A forerunner to the annual Charity Shield match, the Sheriff of London Charity Shield was contested between 1898 and 1907 as a season curtain raiser between the best amateur and professional clubs in England. A nod is due to Queen’s Park, those regular Scottish interlopers in English competitions who competed for and shared the 1899 edition with Aston Villa.
The professional game was represented each year by the League champions or sometimes the FA Cup winners, whereas the choice of amateur representative was uniformly the Corinthians club – this in the days before the merger that saw them become Corinthian Casuals in 1939.
It would be fair to say that the main talking point was the actual shield itself rather than the competition format or some of the eventful Finals (like the 1904 edition in which Corinthians hammered Bury 10-3). The shield was commissioned by the then Sheriff of London John Dewar and remains to this day the largest trophy ever competed for in football. It stood six-foot tall and attempting to lift the thing would have been akin to lifting a family wardrobe. The images that exist show this colossal edifice dwarfing the players posing victoriously beside it.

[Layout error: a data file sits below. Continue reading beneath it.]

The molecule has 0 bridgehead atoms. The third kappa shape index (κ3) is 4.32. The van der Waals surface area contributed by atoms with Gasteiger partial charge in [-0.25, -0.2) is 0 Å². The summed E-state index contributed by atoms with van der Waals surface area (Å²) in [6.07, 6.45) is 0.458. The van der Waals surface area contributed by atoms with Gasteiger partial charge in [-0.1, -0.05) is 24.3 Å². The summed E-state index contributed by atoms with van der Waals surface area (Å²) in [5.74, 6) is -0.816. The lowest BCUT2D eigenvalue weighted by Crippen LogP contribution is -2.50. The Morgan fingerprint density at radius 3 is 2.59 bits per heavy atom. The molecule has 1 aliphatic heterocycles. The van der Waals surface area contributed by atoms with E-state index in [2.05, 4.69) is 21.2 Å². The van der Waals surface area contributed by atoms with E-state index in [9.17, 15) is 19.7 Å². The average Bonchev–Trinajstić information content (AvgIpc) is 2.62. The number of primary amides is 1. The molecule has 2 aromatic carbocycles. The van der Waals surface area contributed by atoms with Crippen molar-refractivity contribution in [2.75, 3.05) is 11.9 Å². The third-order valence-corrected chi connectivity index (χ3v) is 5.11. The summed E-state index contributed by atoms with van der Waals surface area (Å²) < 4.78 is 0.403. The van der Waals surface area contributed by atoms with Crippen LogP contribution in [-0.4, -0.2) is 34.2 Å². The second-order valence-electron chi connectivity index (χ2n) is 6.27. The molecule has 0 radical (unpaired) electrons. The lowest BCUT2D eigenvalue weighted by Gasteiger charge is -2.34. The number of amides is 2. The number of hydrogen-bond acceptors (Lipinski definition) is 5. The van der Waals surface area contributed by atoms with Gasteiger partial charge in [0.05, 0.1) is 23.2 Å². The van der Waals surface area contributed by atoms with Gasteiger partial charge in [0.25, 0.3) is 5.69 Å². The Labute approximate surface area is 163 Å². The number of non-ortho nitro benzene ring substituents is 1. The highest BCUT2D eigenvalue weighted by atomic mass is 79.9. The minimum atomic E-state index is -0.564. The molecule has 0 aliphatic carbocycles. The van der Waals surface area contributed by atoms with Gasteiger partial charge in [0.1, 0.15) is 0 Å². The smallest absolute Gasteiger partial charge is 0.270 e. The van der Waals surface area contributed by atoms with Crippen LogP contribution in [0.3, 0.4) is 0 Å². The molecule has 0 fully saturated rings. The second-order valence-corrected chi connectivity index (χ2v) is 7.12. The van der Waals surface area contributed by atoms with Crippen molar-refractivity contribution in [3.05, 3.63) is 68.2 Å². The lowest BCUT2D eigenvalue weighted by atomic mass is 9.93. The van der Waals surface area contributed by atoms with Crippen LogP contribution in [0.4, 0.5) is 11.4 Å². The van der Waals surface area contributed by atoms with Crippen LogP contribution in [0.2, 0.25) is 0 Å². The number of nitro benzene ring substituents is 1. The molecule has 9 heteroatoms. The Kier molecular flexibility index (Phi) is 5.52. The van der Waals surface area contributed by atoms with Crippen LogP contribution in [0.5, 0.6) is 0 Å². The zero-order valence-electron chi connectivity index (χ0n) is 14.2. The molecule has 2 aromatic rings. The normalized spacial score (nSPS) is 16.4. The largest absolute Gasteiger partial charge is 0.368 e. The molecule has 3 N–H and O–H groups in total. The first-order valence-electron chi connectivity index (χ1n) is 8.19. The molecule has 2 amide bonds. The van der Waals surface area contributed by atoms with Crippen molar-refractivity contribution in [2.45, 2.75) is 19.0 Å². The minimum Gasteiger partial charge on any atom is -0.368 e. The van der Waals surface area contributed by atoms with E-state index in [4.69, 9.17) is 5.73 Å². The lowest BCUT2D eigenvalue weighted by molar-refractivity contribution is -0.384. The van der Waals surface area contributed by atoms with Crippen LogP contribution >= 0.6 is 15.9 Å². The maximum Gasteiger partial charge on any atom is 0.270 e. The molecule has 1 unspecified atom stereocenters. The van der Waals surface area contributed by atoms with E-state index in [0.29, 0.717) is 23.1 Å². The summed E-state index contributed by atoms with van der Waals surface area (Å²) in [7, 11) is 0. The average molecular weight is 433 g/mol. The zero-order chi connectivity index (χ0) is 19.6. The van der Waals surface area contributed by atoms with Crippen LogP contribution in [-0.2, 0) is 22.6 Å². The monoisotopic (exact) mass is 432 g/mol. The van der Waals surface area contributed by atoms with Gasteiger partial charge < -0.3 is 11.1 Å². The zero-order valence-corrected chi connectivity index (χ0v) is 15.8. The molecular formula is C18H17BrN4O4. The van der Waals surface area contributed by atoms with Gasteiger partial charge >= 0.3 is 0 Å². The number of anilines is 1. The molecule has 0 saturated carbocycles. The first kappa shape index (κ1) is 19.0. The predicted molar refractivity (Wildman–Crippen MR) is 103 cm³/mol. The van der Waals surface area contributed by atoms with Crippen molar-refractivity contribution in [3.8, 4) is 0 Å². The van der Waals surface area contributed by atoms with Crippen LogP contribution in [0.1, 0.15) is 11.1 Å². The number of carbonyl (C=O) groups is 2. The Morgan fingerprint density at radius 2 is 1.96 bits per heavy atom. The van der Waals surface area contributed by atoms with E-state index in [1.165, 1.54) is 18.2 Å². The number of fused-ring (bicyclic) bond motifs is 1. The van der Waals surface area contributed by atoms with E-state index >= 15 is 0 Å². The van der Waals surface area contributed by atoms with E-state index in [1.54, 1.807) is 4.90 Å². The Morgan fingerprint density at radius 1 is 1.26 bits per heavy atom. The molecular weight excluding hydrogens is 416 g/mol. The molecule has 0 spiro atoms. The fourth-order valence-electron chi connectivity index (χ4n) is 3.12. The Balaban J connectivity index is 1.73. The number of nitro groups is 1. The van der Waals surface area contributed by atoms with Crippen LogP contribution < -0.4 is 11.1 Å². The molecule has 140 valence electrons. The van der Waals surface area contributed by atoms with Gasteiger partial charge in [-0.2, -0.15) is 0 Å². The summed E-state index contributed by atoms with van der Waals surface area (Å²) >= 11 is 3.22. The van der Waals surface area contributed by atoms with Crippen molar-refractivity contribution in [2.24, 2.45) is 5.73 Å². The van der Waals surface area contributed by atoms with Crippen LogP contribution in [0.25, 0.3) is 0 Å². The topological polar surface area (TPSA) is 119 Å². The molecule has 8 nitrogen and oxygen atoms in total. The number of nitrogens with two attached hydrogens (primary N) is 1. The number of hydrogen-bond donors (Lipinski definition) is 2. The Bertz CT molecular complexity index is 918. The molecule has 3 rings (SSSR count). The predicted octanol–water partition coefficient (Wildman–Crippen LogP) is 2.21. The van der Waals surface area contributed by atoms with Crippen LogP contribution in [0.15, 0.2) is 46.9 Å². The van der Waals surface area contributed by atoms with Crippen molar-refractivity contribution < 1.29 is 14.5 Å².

The shield was mothballed, probably in an aircraft hangar somewhere, when the Charity Shield as we know it today began in 1908 with a new, smaller and considerably less ostentatious trophy. It was brought out for fundraising purposes intermittently over the next 80 or so years – three times in the 1930s, three times in the 1960s and finally in 1983 when Graham Taylor’s Watford crushed those ever-present Casuals 6-1.
The trophy was put up for auction by the Casuals a decade later and raised £25,000 towards the financing of an all-weather pitch for the club.